How to talk about death and dying
Talking about death and dying is not easy for most of us but we have to face our own mortality at some point in our lives. Understanding what that will mean, for ourselves and our loved ones, is something that is beneficial for everyone involved.
We talk about many things with partners, family and friends every day. Yet most of us find it difficult to talk about what may happen if we have a life-limiting illness or when we die.
If we can talk freely about it long before we reach that moment in time, we can make sure that our loved ones are aware of our beliefs, feelings and final wishes.
Having that conversation as part of everyday life can help us live life to the full by making lasting memories and doing what matters. And when the time does come, it can help us to be more at peace and in control during our final days.
Lasting Legacies was the subject of the 2018 Suffolk Annual Public Health Report. It recommends that talking about end of life and death should not be taboo. It is vital that residents in Suffolk feel comfortable talking about their wishes, requests, beliefs and plans, with professionals, and their families and friends.
The report encourages Suffolk residents and organisations to talk about how we can age with self-respect, die with grace and leave the legacy we want behind. By putting plans in place earlier and thinking about what matters to us and our family, it may be possible to die ‘well’, and in the place of our choosing.
View and download the report:
Dying Matters is a coalition of individual and organisational members across England and Wales. Their website has practical guidance, information and resources on how to say goodbye, the importance of good listening skills, what the dying may experience as death approaches, and guidance on ways to offer spiritual support:
Dying Matters has leaflets to download/print entitled: Things to do before you die, Supporting bereavement, Let’s talk about dying, Talking about dying with people affected by dementia and Talking about dying with children:
You can listen to people who have learnt through personal experience how important it is to talk about our wishes before it’s too late in episodes of The Dying Matters Podcast produced by Dying Matters and Hospice UK:
- hospice.org – The Dying Matters Podcast “Let’s talk about it.” Death and dying is one of those topics that’s just hard to talk about
Every year in May, Dying Matters hosts Dying Matters Awareness Week. It is an opportunity to place the importance of talking about dying, death and bereavement firmly on the national agenda:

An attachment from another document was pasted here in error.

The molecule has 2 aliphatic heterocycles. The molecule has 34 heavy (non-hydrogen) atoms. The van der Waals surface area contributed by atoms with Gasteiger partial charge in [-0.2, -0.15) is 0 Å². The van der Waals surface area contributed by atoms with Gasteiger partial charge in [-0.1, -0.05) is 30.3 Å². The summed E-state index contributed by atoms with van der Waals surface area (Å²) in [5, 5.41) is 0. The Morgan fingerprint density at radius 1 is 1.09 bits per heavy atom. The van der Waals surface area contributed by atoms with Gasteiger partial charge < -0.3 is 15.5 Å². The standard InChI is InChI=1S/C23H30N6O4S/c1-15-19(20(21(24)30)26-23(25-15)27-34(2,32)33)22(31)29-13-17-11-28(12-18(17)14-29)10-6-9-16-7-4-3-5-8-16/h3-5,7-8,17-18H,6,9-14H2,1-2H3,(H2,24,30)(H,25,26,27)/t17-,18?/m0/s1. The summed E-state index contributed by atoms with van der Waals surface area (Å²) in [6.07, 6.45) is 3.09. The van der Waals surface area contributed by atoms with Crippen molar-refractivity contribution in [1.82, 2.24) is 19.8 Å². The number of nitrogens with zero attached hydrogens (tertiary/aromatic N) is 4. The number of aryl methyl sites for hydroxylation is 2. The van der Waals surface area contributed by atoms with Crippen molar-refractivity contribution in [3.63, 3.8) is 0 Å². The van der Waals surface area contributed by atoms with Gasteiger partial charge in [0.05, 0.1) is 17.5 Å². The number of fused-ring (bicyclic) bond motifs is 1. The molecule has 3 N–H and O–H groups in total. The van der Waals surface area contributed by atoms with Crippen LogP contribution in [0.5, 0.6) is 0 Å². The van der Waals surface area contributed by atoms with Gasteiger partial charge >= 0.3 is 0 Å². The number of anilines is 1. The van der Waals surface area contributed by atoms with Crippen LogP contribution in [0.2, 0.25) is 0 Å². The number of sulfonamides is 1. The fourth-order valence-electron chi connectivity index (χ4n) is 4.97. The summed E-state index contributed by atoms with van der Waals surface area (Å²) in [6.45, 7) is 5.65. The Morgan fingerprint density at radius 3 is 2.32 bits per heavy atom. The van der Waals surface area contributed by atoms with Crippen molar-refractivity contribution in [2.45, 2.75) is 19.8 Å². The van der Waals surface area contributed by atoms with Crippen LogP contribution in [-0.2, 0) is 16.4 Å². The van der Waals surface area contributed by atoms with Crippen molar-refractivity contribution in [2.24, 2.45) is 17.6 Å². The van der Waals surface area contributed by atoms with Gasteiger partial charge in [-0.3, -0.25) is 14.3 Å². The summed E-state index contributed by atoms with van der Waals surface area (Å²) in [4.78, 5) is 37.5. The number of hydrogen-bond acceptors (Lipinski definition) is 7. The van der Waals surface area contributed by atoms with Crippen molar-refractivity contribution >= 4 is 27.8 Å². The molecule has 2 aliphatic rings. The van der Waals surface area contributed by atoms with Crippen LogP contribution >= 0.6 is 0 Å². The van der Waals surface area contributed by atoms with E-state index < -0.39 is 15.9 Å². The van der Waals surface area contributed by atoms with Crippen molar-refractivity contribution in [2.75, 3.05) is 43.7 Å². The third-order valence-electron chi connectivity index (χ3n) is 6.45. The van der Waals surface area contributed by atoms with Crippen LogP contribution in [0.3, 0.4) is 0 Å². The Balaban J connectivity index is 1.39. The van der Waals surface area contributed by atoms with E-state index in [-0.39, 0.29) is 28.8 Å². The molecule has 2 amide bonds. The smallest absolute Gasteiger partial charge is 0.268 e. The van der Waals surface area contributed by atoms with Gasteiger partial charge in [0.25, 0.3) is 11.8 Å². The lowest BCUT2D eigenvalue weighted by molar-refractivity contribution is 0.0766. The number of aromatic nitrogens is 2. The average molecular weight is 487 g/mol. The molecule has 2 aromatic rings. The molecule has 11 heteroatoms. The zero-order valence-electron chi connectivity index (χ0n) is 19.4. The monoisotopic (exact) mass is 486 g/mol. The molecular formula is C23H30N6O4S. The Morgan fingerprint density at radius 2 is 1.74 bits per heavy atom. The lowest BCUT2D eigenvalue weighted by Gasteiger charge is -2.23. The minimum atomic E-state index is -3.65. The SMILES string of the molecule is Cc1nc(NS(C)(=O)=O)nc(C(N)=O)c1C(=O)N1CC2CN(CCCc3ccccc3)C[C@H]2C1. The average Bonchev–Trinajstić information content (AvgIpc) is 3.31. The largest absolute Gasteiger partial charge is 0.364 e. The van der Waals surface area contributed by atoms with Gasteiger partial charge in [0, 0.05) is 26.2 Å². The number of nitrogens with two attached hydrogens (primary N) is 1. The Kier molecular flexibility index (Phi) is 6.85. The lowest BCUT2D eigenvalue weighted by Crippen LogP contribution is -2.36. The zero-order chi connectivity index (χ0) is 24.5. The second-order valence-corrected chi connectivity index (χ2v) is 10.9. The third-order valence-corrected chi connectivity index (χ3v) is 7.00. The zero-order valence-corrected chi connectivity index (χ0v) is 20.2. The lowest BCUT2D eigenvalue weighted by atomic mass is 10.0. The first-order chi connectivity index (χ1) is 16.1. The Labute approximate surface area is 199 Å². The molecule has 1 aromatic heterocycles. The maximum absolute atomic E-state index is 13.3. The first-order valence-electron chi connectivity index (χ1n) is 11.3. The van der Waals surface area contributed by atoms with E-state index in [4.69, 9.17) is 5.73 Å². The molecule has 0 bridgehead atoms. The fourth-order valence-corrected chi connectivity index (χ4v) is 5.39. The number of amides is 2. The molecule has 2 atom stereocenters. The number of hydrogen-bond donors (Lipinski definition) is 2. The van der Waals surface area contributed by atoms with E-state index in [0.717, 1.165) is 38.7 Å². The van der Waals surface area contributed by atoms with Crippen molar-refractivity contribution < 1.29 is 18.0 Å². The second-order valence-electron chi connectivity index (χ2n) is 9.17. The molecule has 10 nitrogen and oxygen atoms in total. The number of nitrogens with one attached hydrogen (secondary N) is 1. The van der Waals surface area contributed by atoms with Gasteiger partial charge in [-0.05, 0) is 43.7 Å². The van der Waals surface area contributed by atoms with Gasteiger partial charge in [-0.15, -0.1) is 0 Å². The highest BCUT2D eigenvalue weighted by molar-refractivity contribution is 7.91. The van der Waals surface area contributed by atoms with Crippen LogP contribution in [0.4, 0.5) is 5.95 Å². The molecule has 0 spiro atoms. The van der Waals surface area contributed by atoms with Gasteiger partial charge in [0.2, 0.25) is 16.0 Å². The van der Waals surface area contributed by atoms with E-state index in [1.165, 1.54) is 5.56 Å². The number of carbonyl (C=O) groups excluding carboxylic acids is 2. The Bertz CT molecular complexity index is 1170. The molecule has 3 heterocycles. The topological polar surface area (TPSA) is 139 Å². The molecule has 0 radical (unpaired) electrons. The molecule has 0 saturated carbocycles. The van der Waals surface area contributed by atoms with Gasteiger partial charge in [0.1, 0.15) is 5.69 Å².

To mark the 2018 Dying Matters Awareness Week, Age UK, together with the Malnutrition Task Force, produced a short film and downloadable booklet to encourage us all to feel more confident about having difficult conversations about death and dying:
During the 2020 Dying Matters Awareness Week, a new Compassionate Communities website was launched as part of a local project at The Peninsula Practice (Alderton, Aldeburgh, Orford and the surrounding areas), to support living life fully before we die, providing companions for people and families affected by life-limiting illness, and starting conversations about end of life.
Dr Lindsey Crockett, senior partner at the Peninsula Practice and the Ipswich and East Suffolk Clinical Commissioning Group’s end of life care lead said:
“The intention of Compassionate Communities is to empower our local community so that, through kindness and compassion, we can give people at the end of their life, and their families the support they need.
“Death is a part of life and something that no-one can prevent. Yet, conversations about death can be difficult. For the dying person it can leave them frustrated that they are leaving things undone and for the family members left behind it can create stress and accentuate the feelings of grief.
“But by talking early, openly and honestly, hopefully a good death can be achieved.”
The website includes advice on how to make it easier to have difficult conversations about death and dying, so that people are better informed and able to make the right choices and decisions. There are suggestions on how to start a conversation and what topics to cover, with plenty of resources to help someone set out their wishes:
Marie Curie provides information on how to start the conversation and what you could talk about. You can also purchase or download playing cards which are designed to help you have meaningful conversations about life and death with family and friends:
- mariecurie.org.uk – Talking to a loved one about their future plans
- mariecurie.org.uk – Help us break the taboo around death
- mariecurie.org.uk – How does talking about the end of our lives help us?
- mariecurie.org.uk – Play cards and spark a meaningful conversation
The charity, Independent Age want to help you start the conversation about death by providing advice, information and stories:
Discussion groups, often known as Death Cafes, take place where people, often strangers, gather to eat cake, drink tea and discuss death. Rather than a grief support or counselling session, the objective is to increase awareness of death with a view to helping people make the most of their lives.
An article on local Death Cafes appeared in the East Anglian Daily Times on 12 February 2020: